I have been getting asked lately about the value of using the U-NII-4 band in 5 GHz for Wi-Fi. I must admit that I have an opinion that I think many people will find unpopular with or at least disagree with me. My opinion is simple, at this time, I do not see much value in using the new additional 5 GHz spectrum for Wi-Fi in the enterprise.
Let’s look at this historically….
In January 2013, the FCC proposed two new U-NII bands for unlicensed use. The first proposed U-NII-2 band was supposed to occupy the frequency space of 5.35 GHz–5.47 GHz and would have provided six 20 MHz channels. However, the FCC has decided that the U-NII-2B band will not be available for Wi-Fi use. Although the FCC has denied expansion of Wi-Fi into the U-NII-2B band, there was still the possibility for additional frequency expansion at the top end of the 5 GHz band. As shown in Figure 1, the U-NII-4 frequency band, 5.85 GHz–5.925 GHz, was reserved decades ago by U.S. and European regulatory bodies to allow Wireless Access in Vehicular Environments (WAVE) communications from vehicle to vehicle and vehicle to roadway. This is the realm of 802.11p, and the band was meant for dedicated short-range communications (DSRC). As we all know, the automobile industry has seen significant innovation toward self-driving automobiles and enhanced safety features, such as blind-side monitoring. These technologies are often referred to as an intelligent transportation system (ITS).
Figure 1: U-NII-4 band in 5 GHz
However, the automotive industry has had little usage of the U-NII-4 band. Thus, there was thinking by the FCC is that traditional Wi-Fi users could share this band in places where DSRC is not being used. In November of 2019, the FCC issued a Notice of Proposed Rulemaking (NPRM) to reconsider the 75 MHz U-NII-4 band rules. As shown in Figure 2, the NPRM proposed repurposing the lower 45 MHz of the U-NII-4 band to be used for Wi-Fi and unlicensed use. The upper 30 MHz of the U-NII-4 band would be reaffirmed for automotive ITS using a new LTE cellular technology called C-V2x. Cellular vehicle-to- everything (C-V2X) is an ITS technology meant to enable vehicles to communicate with each other and everything around them (example: traffic lights). The NPRM also proposed reconsidering whether the older ITS technology of DSRC should still be permitted.
The good news is that this has happened, and in September of 2021, The FCC issued guidelines on how Wi-Fi devices can be certified for use in the additional frequency space of 5.85 – 5.895.
Figure 2 – U-NII-4 Channels
The FCC rules are very similar to the new low power indoor (LPI) rules for 6 GHz. An AP using this extra 5 GHz of frequency space can only be used indoors, must have an integrated antenna, cannot use a weatherized enclosure, and may not be battery powered. The APs also must be labeled that they are for indoor use.
As seen in Figure 2, this new 5 GHz spectrum offers the Wi-Fi potential of three additional 20 MHz channels, two additional 40 MHz channels, and one additional 80 MHz-wide channel in the United States.
Interestingly, this is happening just as we are now seeing the availability of Wi-Fi 6E enterprise indoor APs with 6 GHz capability. Although I am usually very excited when new license-free spectrum is made available for Wi-Fi, I must admit that the availability of U-NII-4 does not excite me at all.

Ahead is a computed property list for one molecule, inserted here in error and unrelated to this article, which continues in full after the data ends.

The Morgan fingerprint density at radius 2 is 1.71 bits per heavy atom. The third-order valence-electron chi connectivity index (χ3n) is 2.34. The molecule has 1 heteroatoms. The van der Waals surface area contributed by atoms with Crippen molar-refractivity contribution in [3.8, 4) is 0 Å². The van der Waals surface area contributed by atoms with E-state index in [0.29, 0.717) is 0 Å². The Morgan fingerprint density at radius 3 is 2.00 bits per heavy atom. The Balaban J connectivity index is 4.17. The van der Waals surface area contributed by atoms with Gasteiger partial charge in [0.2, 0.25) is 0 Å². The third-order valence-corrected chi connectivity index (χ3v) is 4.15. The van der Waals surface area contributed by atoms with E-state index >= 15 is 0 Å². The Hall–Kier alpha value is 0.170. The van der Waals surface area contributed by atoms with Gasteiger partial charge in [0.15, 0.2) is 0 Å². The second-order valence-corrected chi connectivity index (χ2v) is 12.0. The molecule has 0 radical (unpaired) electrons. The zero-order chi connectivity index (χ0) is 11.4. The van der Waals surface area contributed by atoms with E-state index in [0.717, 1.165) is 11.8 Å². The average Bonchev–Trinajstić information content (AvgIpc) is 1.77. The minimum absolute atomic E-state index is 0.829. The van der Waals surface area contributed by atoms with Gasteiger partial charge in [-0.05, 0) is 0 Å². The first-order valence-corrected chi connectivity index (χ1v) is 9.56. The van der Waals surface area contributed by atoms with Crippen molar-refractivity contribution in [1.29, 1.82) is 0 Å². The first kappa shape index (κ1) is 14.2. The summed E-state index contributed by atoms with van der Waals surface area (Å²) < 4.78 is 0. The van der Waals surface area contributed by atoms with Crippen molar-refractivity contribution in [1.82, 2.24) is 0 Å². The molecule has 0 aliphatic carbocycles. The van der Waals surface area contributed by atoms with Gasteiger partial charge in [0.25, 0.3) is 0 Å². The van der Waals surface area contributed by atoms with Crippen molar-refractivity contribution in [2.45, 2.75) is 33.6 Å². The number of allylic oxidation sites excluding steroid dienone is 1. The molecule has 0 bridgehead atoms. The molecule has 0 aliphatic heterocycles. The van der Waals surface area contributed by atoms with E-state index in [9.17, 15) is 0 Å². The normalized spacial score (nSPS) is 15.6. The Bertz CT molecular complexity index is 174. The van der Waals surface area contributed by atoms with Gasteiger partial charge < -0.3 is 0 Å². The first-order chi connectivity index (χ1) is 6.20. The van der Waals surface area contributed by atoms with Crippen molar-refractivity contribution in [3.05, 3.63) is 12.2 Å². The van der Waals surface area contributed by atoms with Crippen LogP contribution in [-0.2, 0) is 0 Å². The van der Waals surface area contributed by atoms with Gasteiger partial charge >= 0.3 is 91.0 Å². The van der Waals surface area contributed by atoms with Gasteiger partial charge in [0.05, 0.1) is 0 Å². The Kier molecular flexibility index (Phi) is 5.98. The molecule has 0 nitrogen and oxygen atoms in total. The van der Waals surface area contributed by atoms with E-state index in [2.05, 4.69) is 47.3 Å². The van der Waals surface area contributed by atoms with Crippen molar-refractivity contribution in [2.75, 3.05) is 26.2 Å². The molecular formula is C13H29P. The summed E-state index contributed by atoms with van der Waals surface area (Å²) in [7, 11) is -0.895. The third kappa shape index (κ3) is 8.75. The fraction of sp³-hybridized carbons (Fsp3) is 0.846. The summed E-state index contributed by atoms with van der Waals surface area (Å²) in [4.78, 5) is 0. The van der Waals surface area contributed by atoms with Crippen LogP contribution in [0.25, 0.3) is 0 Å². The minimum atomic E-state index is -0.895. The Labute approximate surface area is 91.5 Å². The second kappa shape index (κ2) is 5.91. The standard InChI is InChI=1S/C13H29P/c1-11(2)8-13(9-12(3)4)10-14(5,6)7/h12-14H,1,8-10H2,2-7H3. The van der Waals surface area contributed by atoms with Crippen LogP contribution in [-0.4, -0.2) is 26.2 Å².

I could give a multitude of reasons why I see no enterprise value of this tiny new chunk of the 5 GHz spectrum. AP bandpass filter issues, lack of availability in other regions of the world besides the US…. however, the main reason is simple:
99.9% of the existing 5 GHz client population does not support U-NII-4. In most cases, a hardware upgrade will be required. Even if a firmware upgrade is possible, most client vendors will not make updates available as their engineering resources are always focused on new devices. Nor will vendors get the devices re-certified by the FCC. These legacy 5 GHz clients are not going anywhere, meaning that any 5 GHz channel reuse plan that includes the U-NII-4 channels effectively creates a roaming and coverage “dead zone” for all of the existing client population.
In 2022, we will probably see some Wi-Fi 6E clients that support 6 GHz, 5 GHz, and the new few extra 5 GHz channels. And some AP vendors will indeed aggressively market the capability of U-NII-4 for Wi-Fi. So what? To use these new 5 GHz channels, once again, the legacy clients cannot be in the mix. I suppose you could have an isolated area that provides coverage in a controlled environment using capable APs and clients. But this is just not practical in the real world.
Adding an extra 80 MHz channel for 5 GHz may sound sexy, but let’s be honest, 80 MHz reuse patterns for 5 GHz in the enterprise are rare. This simply does not scale in the enterprise because there is not enough frequency space. What is bound to occur is co-channel interference and performance degradation due to a decrease in SNR when using 80 MHz in channels in a 5 GHz reuse plan. 80 MHz channels in 5 GHz have mostly been for consumer-grade access or rare corner cases in the enterprise. Instead, You will want to use 6 GHz as the new bandwidth superhighway, where 80 MHz channels are expected to thrive.
Don’t get me wrong. I must commend the FCC for opening this extra bit of 5 GHz spectrum for Wi-Fi usage. But for now, it is just not practical. Bottom line: U-NII-4 provides no immediate value for enterprise Wi-Fi.
The 1,200 megahertz of new 6 GHz spectrum available for Wi-Fi is our future. The availability of the 6 GHz frequency space for Wi-Fi communication is expected to bring hundreds of billions of dollars in economic value to the worldwide economy. Wi-Fi 6E is the beginning of a tremendous spectrum bonanza.